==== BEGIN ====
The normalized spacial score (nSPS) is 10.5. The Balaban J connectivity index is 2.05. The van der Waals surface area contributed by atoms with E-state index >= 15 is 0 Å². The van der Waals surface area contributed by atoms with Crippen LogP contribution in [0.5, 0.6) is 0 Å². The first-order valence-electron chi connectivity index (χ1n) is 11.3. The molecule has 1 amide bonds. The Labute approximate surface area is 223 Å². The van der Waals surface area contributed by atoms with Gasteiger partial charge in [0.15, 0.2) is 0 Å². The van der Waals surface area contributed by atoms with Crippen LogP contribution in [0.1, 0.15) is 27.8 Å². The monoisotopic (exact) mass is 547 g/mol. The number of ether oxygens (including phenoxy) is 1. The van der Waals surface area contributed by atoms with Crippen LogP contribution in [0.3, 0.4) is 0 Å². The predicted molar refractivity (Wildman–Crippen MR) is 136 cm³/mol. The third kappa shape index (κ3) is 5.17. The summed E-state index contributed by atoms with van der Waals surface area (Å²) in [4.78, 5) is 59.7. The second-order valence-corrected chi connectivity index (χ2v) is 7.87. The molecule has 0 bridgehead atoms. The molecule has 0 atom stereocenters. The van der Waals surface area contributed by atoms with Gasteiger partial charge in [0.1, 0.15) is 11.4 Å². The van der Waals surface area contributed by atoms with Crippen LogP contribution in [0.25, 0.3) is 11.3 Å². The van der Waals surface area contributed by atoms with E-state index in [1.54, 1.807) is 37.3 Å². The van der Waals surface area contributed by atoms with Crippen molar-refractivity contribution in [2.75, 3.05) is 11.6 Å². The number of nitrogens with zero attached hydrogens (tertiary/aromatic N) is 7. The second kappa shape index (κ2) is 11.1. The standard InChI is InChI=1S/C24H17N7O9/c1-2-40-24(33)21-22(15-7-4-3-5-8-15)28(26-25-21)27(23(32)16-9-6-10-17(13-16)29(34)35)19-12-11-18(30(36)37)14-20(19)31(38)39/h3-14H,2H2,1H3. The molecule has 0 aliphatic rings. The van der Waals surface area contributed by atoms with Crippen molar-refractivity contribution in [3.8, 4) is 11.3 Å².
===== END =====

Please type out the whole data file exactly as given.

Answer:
The normalized spacial score (nSPS) is 10.5. The Balaban J connectivity index is 2.05. The van der Waals surface area contributed by atoms with E-state index >= 15 is 0 Å². The van der Waals surface area contributed by atoms with Crippen LogP contribution in [0.5, 0.6) is 0 Å². The first-order valence-electron chi connectivity index (χ1n) is 11.3. The molecule has 1 amide bonds. The Labute approximate surface area is 223 Å². The van der Waals surface area contributed by atoms with Gasteiger partial charge in [0.15, 0.2) is 0 Å². The van der Waals surface area contributed by atoms with Crippen LogP contribution in [0.1, 0.15) is 27.8 Å². The monoisotopic (exact) mass is 547 g/mol. The number of ether oxygens (including phenoxy) is 1. The van der Waals surface area contributed by atoms with Crippen LogP contribution in [0.3, 0.4) is 0 Å². The predicted molar refractivity (Wildman–Crippen MR) is 136 cm³/mol. The third kappa shape index (κ3) is 5.17. The summed E-state index contributed by atoms with van der Waals surface area (Å²) in [4.78, 5) is 59.7. The second-order valence-corrected chi connectivity index (χ2v) is 7.87. The molecule has 0 bridgehead atoms. The molecule has 0 atom stereocenters. The van der Waals surface area contributed by atoms with Gasteiger partial charge in [0.1, 0.15) is 11.4 Å². The van der Waals surface area contributed by atoms with Crippen LogP contribution in [0.25, 0.3) is 11.3 Å². The van der Waals surface area contributed by atoms with E-state index in [1.54, 1.807) is 37.3 Å². The van der Waals surface area contributed by atoms with Crippen molar-refractivity contribution in [2.75, 3.05) is 11.6 Å². The number of nitrogens with zero attached hydrogens (tertiary/aromatic N) is 7. The second kappa shape index (κ2) is 11.1. The standard InChI is InChI=1S/C24H17N7O9/c1-2-40-24(33)21-22(15-7-4-3-5-8-15)28(26-25-21)27(23(32)16-9-6-10-17(13-16)29(34)35)19-12-11-18(30(36)37)14-20(19)31(38)39/h3-14H,2H2,1H3. The molecule has 0 aliphatic rings. The van der Waals surface area contributed by atoms with Crippen molar-refractivity contribution in [3.8, 4) is 11.3 Å².